they just handed her my complaint also.
    i never officially signed anything.

  3. Linda:
    I’m an attorney in Plantation and was a guest speaker at the recent Orlando seminar. You first must make sure that the docket sheet in the courthouse of your property does not show anything but the complaint filed. Many times the bank will say they served you when they did not.(Left you papers at the front door). If you know a lawsuit has been filed against you than it becomes a judicial case and must be defended. You can not allow the case to reach the DEFAULT stage. You must monitor by going on to the local clerk of court website. If you see that a lawsuit was filed and it is more than 120 days and they have not served you Only than you can move to dismiss the complaint by filing a Motion toDismiss Foreclosure Action and a Notice of Hearing with appropriate notice to the BANK attorney. If you would like a free consultation you may send me an e mail with your name and phone number and I would be happy to discuss your current options with you. My e mail is

  4. Linda,
    Send me your email address. I may have a motion you can use.
    Marcus (

  5. I am in Fl. and would like to know how to go about filing a dismissal on my un-served foreclosure property. Would the lender be notified of a dismissal procedure? What legal form would be used? Would it be a court case? Any help would be appreciated. Thank You.

  6. I check it several times a week…still nothing. I also have set up a google search for my name, spouses, subdivision to see if anything has been published….nothing. How long can this go? Is there anything I should do. I have “loads” of stuff on this loan and problems both with TIL, the fact I have 5 first loans done in 14 months and none of these should have been approved, and within the 4 corners of the loan app, this loan should have never been approved in the first place. Should I just sit or should I push it? Any advice?

  7. JT:
    Your case is NOT dead. First and foremost you must pull the docket sheet for your case to see exactly what is going on or I suggest you go to the courthouse where your case was filed and look at the court file. Be aware and alert of the fact that the clerks at the courthouse are behind schedule in filing of documents into the official court file. The fact that you were not served the next step the BANK will do is publish the lawsuit in the local newspaper and serve you by what is called constructive service. Please see if this has occurred. If not you must monitor your case to make sure the Bank does not try to pull a fast one on you. I hope my advise has helped you to be AWARE.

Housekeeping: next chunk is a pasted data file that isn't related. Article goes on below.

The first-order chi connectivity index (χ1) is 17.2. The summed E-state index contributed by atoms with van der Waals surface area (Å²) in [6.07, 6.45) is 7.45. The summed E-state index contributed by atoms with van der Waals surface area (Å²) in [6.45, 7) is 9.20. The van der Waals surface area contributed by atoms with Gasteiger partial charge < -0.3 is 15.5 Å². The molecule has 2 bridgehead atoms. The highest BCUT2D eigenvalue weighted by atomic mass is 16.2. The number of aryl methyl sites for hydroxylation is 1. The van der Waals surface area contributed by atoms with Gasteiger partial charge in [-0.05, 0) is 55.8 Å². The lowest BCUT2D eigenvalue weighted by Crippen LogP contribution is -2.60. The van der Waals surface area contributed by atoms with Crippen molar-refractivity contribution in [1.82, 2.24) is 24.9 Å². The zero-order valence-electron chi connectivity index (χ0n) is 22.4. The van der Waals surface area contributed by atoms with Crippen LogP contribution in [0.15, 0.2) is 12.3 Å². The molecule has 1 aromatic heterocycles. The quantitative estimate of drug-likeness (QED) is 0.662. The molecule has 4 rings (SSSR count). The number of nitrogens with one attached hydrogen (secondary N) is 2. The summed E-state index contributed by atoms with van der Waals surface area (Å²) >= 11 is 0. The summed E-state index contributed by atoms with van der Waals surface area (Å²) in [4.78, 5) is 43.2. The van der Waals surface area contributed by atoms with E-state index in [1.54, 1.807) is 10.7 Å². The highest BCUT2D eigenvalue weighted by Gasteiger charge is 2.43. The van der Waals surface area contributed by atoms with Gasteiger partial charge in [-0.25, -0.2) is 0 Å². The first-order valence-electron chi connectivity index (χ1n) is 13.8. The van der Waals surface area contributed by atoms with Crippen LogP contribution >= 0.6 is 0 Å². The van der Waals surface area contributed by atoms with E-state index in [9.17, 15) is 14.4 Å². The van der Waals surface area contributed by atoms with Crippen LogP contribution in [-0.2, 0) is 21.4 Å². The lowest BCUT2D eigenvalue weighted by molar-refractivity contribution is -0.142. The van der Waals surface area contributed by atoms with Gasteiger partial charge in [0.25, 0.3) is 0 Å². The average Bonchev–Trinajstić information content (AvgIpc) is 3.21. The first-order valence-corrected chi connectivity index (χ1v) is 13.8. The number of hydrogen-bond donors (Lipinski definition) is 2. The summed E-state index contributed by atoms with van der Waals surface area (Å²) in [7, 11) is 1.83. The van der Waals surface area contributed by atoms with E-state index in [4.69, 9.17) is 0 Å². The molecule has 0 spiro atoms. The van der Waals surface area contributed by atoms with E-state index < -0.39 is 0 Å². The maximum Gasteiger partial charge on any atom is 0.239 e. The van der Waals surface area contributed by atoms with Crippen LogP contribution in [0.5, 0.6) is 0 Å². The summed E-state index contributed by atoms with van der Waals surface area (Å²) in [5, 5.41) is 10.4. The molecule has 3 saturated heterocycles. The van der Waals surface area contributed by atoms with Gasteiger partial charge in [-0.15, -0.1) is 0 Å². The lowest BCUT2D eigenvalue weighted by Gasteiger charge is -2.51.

8. Intersting article… I am in FL and Countrywide filed to foreclose in Mid November ’08. I was not served and according to the clerk’s office, the summons was returned “non-served” in mid April. Now that we are into July, isn’t this case dead? I had received an “interesting” response to my QWR in April indicating my house had been sold on the court house steps August of ’08. Obviously, they don’t have a clue. My question is this, isn’t this case dead (there are no other filings other than what I mentioned). Would there be a way to make this cose go dead for sure?



    Bank Woes Deepening in Europe

    Published: June 30, 2009

    When the financial crisis struck the global economy last autumn, European governments moved swiftly to keep their biggest banks from falling into an abyss — never mind fears over nationalization.
    Skip to next paragraph
    Europe Competition Chief Sets Sights on U.K. Banks (July 2, 2009)

    But now, as big banks on this side of the Atlantic show signs of recovery, a number of their counterparts overseas are sinking into a spiral of deepening losses that has prompted the European Union to consider a more aggressive approach to cleaning up its banking system.

    Few people outside Belgium have ever heard of KBC Bank. But the travails of this lender, based in Brussels, highlight the broader challenges Europe is facing by not having more fully confronted the deteriorating health of its financial institutions.

    Since October, KBC Bank has had to seek government relief three times. In all, it has received $41.5 billion in financing and guarantees to recover from disastrous mortgage bets that its financial engineers and traders made when times were good. For a bank with a balance sheet of just $425 billion, it is an astounding sum, exceeding the bailout of the Royal Bank of Scotland.